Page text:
I have no idea about the how readily accessible a university library is for you, but you can even just Google “Bathsheba Mikvah” and see the plenitude of articles supporting the assertion that Bathsheba was, in fact, performing her post-menstrual obligations. That so many of these articles (often written by Jewish women) rely on what I like to call “the d’oh factor,” gives even more credence to this. When it’s your culture, and this is the natural assumption you’re making, those of us in the different culture would be wise to start from that premise.

            I hope this is helpful.

          • Another point I’d like to make here is that we really are not at all sure of how well informed “primitive” people in this part of the world were about such matters as women’s fertile times and how any of that affected conception and pregnancy. We can’t assume that Bathsheba (or any other woman) had any clue about such things. Especially given the constant Biblical ideas about God being the one who “opens the womb” and other such metaphors.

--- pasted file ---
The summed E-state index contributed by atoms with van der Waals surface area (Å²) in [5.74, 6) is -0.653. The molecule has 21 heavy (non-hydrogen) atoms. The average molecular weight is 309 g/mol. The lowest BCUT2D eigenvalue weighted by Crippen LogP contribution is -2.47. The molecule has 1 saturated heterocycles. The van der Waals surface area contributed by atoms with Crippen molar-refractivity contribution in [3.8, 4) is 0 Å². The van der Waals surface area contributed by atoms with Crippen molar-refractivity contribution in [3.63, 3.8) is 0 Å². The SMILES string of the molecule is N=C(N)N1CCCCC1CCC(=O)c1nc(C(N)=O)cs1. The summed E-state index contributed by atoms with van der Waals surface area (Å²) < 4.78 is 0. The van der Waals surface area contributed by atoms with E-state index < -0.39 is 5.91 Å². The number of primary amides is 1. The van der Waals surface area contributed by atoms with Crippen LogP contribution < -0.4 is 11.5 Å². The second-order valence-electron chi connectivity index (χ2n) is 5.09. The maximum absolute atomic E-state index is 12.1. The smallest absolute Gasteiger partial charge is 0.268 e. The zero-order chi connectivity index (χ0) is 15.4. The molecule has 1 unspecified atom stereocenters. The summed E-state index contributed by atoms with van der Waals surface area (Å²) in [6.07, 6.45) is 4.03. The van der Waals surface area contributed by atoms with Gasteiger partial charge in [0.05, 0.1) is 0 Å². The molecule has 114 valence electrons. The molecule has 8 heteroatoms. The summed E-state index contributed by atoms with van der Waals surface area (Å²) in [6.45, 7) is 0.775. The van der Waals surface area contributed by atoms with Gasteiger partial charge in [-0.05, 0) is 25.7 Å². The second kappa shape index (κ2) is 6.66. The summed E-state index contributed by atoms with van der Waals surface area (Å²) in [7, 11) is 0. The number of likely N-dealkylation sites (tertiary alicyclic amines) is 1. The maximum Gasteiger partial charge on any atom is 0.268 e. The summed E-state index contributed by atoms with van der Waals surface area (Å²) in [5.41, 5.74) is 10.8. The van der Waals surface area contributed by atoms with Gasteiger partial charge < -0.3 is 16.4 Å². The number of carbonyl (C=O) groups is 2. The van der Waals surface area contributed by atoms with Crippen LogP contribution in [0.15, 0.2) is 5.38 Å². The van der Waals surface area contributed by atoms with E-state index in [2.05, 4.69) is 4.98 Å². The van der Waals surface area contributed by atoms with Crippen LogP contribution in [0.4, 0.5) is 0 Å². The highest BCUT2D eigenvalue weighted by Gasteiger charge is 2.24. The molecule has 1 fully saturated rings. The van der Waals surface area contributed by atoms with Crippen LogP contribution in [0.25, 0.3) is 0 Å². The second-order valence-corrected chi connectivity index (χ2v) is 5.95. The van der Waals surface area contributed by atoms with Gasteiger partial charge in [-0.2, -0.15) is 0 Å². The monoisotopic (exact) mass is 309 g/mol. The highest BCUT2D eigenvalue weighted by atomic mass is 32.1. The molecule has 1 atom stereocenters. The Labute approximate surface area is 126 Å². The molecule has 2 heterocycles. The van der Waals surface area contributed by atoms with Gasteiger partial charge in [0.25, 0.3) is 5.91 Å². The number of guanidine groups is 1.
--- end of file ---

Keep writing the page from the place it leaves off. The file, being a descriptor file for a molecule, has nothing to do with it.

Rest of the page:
In fact, it was only in the 20th century that Western doctors were able to decipher the mysteries of conception. Medical writings of the late 1800s (even the most reputable) are rife with nonsense. Even with some latitude given for the self-awareness of a very savvy woman, it seems unlikely that Bathsheba had all that much knowledge.

          • Guess I’m responding to myself! LOL

          • Just Sayin’

            Yes, they didn’t know how it worked, but I think they were well aware of monthly fertility peaks.